I feel like I have not made myself clear. I know there are a majority here who did NOT email--for the same reasons that I have not emailed. I am asking those that DID email to post their experience with it. Did your recruit/Marine report any ill effects?

Thanks!

 

Hi Austenfan:

 

I had to confirm this with my Marines, but the SDI told his recruits to write down their parents' e-mail addresses, if they wanted their parents to get messages from him. About half did. The next day one of the other DIs came in and all who wrote their names down marched out to the sand pit near the barracks and got extra PT as a cure for missing their families. While that was going on, the third DI came in and marched the group that didn't sign to another sand pit and gave them extra work for not admitting they missed their families.

 

My sons laugh about it now.

 

Their SDI sent out four e-mails, each a couple of lines long, saying what they were doing that week. (You can get the same information -- at least for Parris Island -- off the internet.) I got the e-mails after I gave the SDI my business card when I met him at graduation. We used them in scrapbooks we were making for our sons.

Austenfan-

 

I think we can all agree that all DI's are different and have their own way of getting through to their recruits. 

I have no doubt that bringing special attention to a recruit can make their training a living hell if the DI chooses to do so.  But I want to make it clear that the email I sent my son's SDI DID NOT in anyway bring attention to my son.  The only special attention my son received was when he excelled in his training and was recognized in a positive way.  My son is a third generation Marine and we have been through the do's and don'ts of boot camp several times. 

My decision to go ahead and email his SDI was solely based on the letter I received from the SDI regarding our role in helping our son succeed.  It may be a general letter most SDI's send out, but the strong encouragement of mail was repeated more than once and the address my son was putting on the return address when he sent us letters, was not matching the address the form letter stated to send it to.  So, with the mail being my concern, that's why I e-mailed him.  Here is a portion of what the SDI's letter stated:

Positive and encouraging letters from relatives and friends will greatly contribute to his morale and attitude.  This is necessary so that your son can make his proper travel arrangements.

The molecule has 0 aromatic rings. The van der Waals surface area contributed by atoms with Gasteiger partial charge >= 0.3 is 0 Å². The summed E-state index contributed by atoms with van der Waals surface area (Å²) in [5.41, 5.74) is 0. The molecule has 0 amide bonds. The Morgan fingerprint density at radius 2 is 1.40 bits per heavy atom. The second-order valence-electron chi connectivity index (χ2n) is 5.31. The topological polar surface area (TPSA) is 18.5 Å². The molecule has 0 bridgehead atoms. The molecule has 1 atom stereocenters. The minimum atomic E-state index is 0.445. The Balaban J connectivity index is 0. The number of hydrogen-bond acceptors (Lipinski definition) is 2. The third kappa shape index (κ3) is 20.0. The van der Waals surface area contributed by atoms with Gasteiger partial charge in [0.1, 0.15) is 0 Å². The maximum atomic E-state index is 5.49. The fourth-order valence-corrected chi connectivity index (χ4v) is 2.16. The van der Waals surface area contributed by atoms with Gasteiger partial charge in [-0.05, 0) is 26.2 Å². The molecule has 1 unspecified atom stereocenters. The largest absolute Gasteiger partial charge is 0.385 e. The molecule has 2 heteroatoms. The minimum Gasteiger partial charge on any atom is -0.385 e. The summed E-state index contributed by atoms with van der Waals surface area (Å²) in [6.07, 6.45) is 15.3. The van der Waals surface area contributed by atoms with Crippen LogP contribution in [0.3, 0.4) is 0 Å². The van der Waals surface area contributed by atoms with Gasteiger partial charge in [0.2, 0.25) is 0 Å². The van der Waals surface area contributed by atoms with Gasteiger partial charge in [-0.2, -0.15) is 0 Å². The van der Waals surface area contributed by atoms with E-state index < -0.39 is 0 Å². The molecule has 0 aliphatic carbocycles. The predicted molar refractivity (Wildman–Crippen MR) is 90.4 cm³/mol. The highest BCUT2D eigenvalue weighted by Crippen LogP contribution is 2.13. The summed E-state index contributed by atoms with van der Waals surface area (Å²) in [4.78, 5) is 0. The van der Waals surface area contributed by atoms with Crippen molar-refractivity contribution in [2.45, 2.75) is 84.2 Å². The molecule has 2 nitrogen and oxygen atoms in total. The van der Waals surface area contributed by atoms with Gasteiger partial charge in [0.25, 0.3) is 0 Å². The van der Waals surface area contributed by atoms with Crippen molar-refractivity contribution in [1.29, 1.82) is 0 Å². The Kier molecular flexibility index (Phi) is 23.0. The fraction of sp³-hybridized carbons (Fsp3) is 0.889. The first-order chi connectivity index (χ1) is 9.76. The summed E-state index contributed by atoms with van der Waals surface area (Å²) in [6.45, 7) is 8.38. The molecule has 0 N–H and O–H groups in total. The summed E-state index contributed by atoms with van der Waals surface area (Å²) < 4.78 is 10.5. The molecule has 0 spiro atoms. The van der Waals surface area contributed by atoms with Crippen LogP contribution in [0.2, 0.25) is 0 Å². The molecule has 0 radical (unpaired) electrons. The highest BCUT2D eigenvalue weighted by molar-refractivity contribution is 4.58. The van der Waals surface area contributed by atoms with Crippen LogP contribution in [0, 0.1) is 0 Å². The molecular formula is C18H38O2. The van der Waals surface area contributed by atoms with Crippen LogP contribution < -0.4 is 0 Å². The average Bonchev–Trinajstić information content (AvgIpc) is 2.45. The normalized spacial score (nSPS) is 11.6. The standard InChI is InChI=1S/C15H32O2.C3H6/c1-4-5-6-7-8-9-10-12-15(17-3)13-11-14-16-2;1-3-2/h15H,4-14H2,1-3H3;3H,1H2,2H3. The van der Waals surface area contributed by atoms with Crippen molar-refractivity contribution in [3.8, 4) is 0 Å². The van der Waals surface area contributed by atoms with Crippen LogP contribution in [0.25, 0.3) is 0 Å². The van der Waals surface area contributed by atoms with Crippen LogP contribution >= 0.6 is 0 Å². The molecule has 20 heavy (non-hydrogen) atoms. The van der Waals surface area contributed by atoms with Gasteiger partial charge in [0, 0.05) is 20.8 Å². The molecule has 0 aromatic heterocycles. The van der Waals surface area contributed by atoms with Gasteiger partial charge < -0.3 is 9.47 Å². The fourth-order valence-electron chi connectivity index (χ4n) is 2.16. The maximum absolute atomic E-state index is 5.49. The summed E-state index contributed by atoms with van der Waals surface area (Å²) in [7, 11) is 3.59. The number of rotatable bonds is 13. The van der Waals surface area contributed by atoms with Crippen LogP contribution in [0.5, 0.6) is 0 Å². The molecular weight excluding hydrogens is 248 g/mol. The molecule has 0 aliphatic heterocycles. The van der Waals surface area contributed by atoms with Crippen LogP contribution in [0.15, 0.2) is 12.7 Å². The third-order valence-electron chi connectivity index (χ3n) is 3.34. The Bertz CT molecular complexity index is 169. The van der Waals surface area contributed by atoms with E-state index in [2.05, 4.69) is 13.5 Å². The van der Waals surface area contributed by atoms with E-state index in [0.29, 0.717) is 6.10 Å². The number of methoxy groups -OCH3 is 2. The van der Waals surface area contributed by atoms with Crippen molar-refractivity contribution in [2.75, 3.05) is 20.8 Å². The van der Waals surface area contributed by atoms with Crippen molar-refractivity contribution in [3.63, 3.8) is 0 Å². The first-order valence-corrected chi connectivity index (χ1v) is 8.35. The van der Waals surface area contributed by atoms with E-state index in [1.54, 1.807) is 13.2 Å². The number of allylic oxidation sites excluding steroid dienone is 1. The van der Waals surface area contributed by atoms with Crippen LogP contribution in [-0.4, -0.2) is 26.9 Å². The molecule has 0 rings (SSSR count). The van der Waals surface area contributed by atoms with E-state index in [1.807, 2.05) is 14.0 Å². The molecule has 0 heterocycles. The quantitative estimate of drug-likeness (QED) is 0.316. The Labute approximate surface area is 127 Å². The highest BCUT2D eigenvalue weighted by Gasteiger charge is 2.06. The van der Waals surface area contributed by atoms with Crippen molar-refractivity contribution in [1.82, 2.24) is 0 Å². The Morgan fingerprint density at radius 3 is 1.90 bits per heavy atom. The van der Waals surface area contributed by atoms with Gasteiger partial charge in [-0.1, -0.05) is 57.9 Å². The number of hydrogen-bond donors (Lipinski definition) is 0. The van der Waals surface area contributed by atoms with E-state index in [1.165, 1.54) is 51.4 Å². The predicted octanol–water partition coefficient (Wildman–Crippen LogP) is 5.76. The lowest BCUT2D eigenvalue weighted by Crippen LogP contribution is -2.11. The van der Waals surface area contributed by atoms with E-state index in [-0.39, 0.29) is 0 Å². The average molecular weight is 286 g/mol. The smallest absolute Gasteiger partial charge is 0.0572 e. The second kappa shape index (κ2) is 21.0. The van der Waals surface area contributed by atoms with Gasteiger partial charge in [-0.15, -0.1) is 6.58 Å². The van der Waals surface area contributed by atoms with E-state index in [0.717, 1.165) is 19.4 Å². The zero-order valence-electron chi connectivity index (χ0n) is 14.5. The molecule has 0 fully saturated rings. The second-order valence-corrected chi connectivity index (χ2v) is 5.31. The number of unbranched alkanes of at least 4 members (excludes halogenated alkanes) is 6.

Your role through letters is greatly appreciated.  I would highly encourage you to contact me directly via e-mail if you have any concerns.  I am always pleased to receive correspondence from the families of my recruits.  I look forward to heariing from you.

Also, he never sent out regular emails.

 

I hope this helps you and also clarifies that I am not just an overbearing mom sending a random e-mail to my son's SDI.  I had a legitimate concern and my email was welcomed :)

 

 

Thanks for the additional info, Double Dad & Proud Indiana Mom. Since I have no legitimate concern as you did, PIM, I've decided to write my son/recruit and ask for his okay. If he thinks it's okay for me to email the SDI, I will.

OK, you made me laugh at that one! I'm getting the same stories from my Marine. I can't wait to hear what the Poolee tells me next year :P

When I got the form letter, it had my son's SDI cell number and email address on it.

O_O <----- those are my eyeballs, I thought we weren't supposed to contact the SDI's.....EVER!

Did I? No (buk-buk-buk....bagawk! I chickened out, LOL)  I asked my son in one of our letters if it was ok to email the SDI...he said not unless I was dying (or my *bleep* was on fire) should I contact 'that man' (I'm sure that was a HUGE over dramatization on his part, he had only been in Boot about a month when I asked)

I met his SDI. He was a really nice man. His 'kill hat', scared the crap out of me and he couldn't do anything to me, LOL!

Double Dad said:

Hi Austenfan:

 

I had to confirm this with my Marines, but the SDI told his recruits to write down their parents' e-mail addresses, if they wanted their parents to get messages from him. About half did. The next day one of the other DIs came in and all who wrote their names down marched out to the sand pit near the barracks and got extra PT as a cure for missing their families. While that was going on, the third DI came in and marched the group that didn't sign to another sand pit and gave them extra work for not admitting they missed their families.

 

My sons laugh about it now.

 

Their SDI sent out four e-mails, each a couple of lines long, saying what they were doing that week. (You can get the same information -- at least for Parris Island -- off the internet.) I got the e-mails after I gave the SDI my business card when I met him at graduation. We used them in scrapbooks we were making for our sons.

A few quick follow-ups:

 

1.) Austenfan: sounds like you've found a sensible solution by writing to your son. He'll be able to advise you best.

2.) Proud Indiana Mom: Looks like I hit a nerve, and for that I apologize. It wasn't my intent, but looking back at my posting, which followed yours, I can certainly see how my little rant would seem directed at you. So: sorry for that.

3.)CaliforniaMamaCat: There are so many stories, funny ones, too, we won't ever really be privy to, but if you get some from your Marine, or the poolee, please share them. My sons did tell me that lots of evenings after they took off their sweaty PT clothes and showered, they would put them on again to be ready to go in the morning. That bought them a few seconds extra rack time. Also, they would lie on top of their sheets with the beds made so they wouldn't have to make them in the morning. Pretty soon the whole company was doing it!

Double Dad~

I got the same story about the nasty PT clothes and sleeping on top of the covers...tho goodness knows I wouldn't blame them one bit for doing that in the summer!

I did get told of one mom (bless her well meaning heart) who called the SDI to let him know that her boy didn't like the way that he was being treated and that he needed to 'be nicer to her son' O_O

He did end up being the 'victim' of some very long, very intense attention for that one!